Once the mixture was warm enough that cold booze wasn’t going to make the effort pointless I spooned the now somewhat more solid oatmeal into a parfait glass.  This is about 4-6 tablespoons.

Mudder's Milk4-7

 

For this attempt we’re going to use some Silver Bacardi Rum and a bottle of dirt cheap Emmet’s Irish Cream.  I would use Coole swan for this in the end but I’m not going to waste the good stuff on an unsure outcome.  You might ask, why rum?  The original effort for this came from a discussion with a lovely pirate girl and so I’m using rum in an effort to keep at least the sousant of piratical flavor.

Mudder's Milk4-8

 

1 oz of Silver Rum
1.5 oz of Irish Cream

Stir well in the glass and you should wind up with something like this:

Mudder's Milk4-9

 

Flavor: Harsh on the alcohol side.  This could be too much rum or just cheap irish cream that is the problem but it does make me think that I haven’t given enough thought to the kinds of alcohol I’m using in this.  The oatmeal is fine and the apples are tasty.

Texture: The oatmeal is perfect.  No clumps until right at the end when I’d let the glass settle a bit and even then it wasn’t big enough to stop drinking.  The apples were still huge and did require chewing.

Problems: Oatmeal was bland.  I need to season on both the apples AND oatmeal and sweeten with some brown sugar before I add the apples.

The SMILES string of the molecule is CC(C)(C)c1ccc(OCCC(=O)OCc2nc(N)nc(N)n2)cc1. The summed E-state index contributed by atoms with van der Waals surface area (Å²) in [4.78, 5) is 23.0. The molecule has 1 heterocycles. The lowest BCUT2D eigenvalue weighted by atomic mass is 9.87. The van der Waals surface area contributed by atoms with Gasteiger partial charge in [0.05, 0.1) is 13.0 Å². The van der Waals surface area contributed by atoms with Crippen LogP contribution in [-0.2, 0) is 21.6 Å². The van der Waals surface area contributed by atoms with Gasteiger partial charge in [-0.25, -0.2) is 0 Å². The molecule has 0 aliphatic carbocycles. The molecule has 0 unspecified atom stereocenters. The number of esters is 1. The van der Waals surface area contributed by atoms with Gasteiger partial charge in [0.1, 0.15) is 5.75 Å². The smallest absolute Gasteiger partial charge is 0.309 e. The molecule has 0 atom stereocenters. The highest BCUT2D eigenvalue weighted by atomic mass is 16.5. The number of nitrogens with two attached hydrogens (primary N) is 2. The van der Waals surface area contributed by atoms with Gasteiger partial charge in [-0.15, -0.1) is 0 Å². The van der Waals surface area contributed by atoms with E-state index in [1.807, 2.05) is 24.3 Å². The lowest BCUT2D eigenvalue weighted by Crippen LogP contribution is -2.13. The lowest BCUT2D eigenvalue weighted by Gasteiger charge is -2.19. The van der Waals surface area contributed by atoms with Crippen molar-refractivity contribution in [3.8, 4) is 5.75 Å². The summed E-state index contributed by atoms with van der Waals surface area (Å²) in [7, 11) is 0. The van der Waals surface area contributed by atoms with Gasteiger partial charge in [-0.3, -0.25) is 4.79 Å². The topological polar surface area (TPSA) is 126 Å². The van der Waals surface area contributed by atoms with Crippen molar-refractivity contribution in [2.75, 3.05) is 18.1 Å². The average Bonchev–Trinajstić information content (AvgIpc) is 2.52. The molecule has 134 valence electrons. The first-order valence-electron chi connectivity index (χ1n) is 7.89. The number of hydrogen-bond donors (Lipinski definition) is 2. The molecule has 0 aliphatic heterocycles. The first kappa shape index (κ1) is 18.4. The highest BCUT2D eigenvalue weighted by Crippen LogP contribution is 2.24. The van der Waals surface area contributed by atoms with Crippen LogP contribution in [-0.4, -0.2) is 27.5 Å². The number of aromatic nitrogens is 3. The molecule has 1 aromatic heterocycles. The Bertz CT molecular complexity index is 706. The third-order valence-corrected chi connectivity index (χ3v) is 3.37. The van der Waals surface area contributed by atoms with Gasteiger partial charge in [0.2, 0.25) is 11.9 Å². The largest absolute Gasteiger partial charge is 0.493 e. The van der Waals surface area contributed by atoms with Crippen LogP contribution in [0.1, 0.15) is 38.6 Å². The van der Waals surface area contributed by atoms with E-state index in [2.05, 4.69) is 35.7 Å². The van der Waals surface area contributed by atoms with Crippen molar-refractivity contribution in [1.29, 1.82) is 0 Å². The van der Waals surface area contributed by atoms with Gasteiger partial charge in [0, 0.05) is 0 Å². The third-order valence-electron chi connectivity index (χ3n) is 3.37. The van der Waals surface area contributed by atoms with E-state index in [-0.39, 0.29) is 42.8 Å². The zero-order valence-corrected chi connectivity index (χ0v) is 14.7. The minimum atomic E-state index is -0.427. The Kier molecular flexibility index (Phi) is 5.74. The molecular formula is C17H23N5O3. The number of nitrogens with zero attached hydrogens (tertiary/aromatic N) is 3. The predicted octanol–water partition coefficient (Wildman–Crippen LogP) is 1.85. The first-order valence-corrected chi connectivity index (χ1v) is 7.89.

Apples were still huge: I’m thinking either putting them through a food mill, blender, or stewing them in more liquid rather than sort of poaching them like I have been doing.  Applesauce seems like a good idea for some reason but I have a feeling that it won’t work out as well as what I have been doing.  They need to be softer and mushy but not liquid.

Boozey: With both rum and bad irish cream this was a hit in the mouth every drink.  The irish cream is a for sure but using something like coole swan is going to help.  Less rum, this is an AM drink and doesn’t need that much of a hit.  I’m also thinking of something a bit more flavorful like barenjager, which is a honey liqueur and is very creamy and might help with the need for less sugar.

 

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4 Comments Add yours

  1. Jess Hartley says:

    I’m curious about the possibility of using something more akin to apple butter, rather than apple sauce. My boggan brain says it might give you something with better flavor and texture than either what you’re trying now, or apple sauce.

    1. pdxrage@gmail.com says:

      Not a bad idea. Haven’t ever made apple butter before but taste and texture wise it would be pretty smooth without the more liquid nature of sauce.

      1. pdxrage@gmail.com says:

        Looking over an apple butter it seems like it’s just sauce with a lot more cooking down. A couple extra hours seems like an unnecessary addition for the overall, If you bought apple butter it would probably be ok but then you’re looking at a much different cost curve on the output.

      2. Jess Hartley says:

        Recipe wise, yes, it’s just super-cooked down apple sauce… but end result-wise, the results are very different. Apple butter is much less watery/grainy than apple sauce (especially commercial versions). The flavor is richer, more intense, and I think it would suit your drink well. But that’s just my food-brain – your mileage may differ (as may the actual results – I haven’t tried this, nor do I have a firm idea of what your end result is.)